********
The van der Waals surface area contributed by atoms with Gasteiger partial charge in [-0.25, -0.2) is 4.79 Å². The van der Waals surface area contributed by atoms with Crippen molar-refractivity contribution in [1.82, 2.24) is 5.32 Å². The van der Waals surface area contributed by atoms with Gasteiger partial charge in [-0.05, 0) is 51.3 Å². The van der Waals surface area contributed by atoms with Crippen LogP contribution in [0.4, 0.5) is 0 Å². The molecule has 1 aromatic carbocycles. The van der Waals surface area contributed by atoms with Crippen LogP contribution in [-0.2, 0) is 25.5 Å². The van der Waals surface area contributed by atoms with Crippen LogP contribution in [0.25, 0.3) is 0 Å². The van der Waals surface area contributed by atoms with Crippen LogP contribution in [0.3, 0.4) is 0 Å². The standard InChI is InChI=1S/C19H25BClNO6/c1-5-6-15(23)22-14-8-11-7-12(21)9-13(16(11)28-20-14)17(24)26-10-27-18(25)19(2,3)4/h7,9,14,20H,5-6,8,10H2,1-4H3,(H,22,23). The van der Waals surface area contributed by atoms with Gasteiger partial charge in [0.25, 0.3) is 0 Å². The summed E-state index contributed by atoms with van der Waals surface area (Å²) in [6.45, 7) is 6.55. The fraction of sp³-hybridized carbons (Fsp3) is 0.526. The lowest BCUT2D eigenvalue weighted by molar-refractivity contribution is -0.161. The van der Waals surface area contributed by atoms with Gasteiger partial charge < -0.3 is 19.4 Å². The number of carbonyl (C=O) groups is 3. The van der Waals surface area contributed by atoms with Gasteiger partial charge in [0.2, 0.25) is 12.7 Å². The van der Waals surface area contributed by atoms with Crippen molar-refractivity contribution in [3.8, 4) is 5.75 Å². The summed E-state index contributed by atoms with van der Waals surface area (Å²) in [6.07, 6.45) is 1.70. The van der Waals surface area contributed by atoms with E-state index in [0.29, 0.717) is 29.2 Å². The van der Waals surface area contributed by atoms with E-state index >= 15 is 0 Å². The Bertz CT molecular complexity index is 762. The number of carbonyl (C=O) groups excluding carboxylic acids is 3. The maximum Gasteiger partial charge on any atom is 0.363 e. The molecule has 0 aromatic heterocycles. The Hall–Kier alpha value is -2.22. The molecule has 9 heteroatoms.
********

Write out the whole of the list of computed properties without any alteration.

The van der Waals surface area contributed by atoms with Gasteiger partial charge in [-0.25, -0.2) is 4.79 Å². The van der Waals surface area contributed by atoms with Crippen molar-refractivity contribution in [1.82, 2.24) is 5.32 Å². The van der Waals surface area contributed by atoms with Gasteiger partial charge in [-0.05, 0) is 51.3 Å². The van der Waals surface area contributed by atoms with Crippen LogP contribution in [0.4, 0.5) is 0 Å². The molecule has 1 aromatic carbocycles. The van der Waals surface area contributed by atoms with Crippen LogP contribution in [-0.2, 0) is 25.5 Å². The van der Waals surface area contributed by atoms with Crippen LogP contribution in [0.25, 0.3) is 0 Å². The van der Waals surface area contributed by atoms with Crippen LogP contribution in [0.3, 0.4) is 0 Å². The standard InChI is InChI=1S/C19H25BClNO6/c1-5-6-15(23)22-14-8-11-7-12(21)9-13(16(11)28-20-14)17(24)26-10-27-18(25)19(2,3)4/h7,9,14,20H,5-6,8,10H2,1-4H3,(H,22,23). The van der Waals surface area contributed by atoms with Gasteiger partial charge in [0.25, 0.3) is 0 Å². The summed E-state index contributed by atoms with van der Waals surface area (Å²) in [6.45, 7) is 6.55. The fraction of sp³-hybridized carbons (Fsp3) is 0.526. The lowest BCUT2D eigenvalue weighted by molar-refractivity contribution is -0.161. The van der Waals surface area contributed by atoms with Gasteiger partial charge < -0.3 is 19.4 Å². The number of carbonyl (C=O) groups is 3. The van der Waals surface area contributed by atoms with Gasteiger partial charge in [0.2, 0.25) is 12.7 Å². The van der Waals surface area contributed by atoms with Crippen molar-refractivity contribution in [3.8, 4) is 5.75 Å². The summed E-state index contributed by atoms with van der Waals surface area (Å²) in [6.07, 6.45) is 1.70. The van der Waals surface area contributed by atoms with E-state index in [0.29, 0.717) is 29.2 Å². The van der Waals surface area contributed by atoms with E-state index >= 15 is 0 Å². The Bertz CT molecular complexity index is 762. The number of carbonyl (C=O) groups excluding carboxylic acids is 3. The maximum Gasteiger partial charge on any atom is 0.363 e. The molecule has 0 aromatic heterocycles. The Hall–Kier alpha value is -2.22. The molecule has 9 heteroatoms.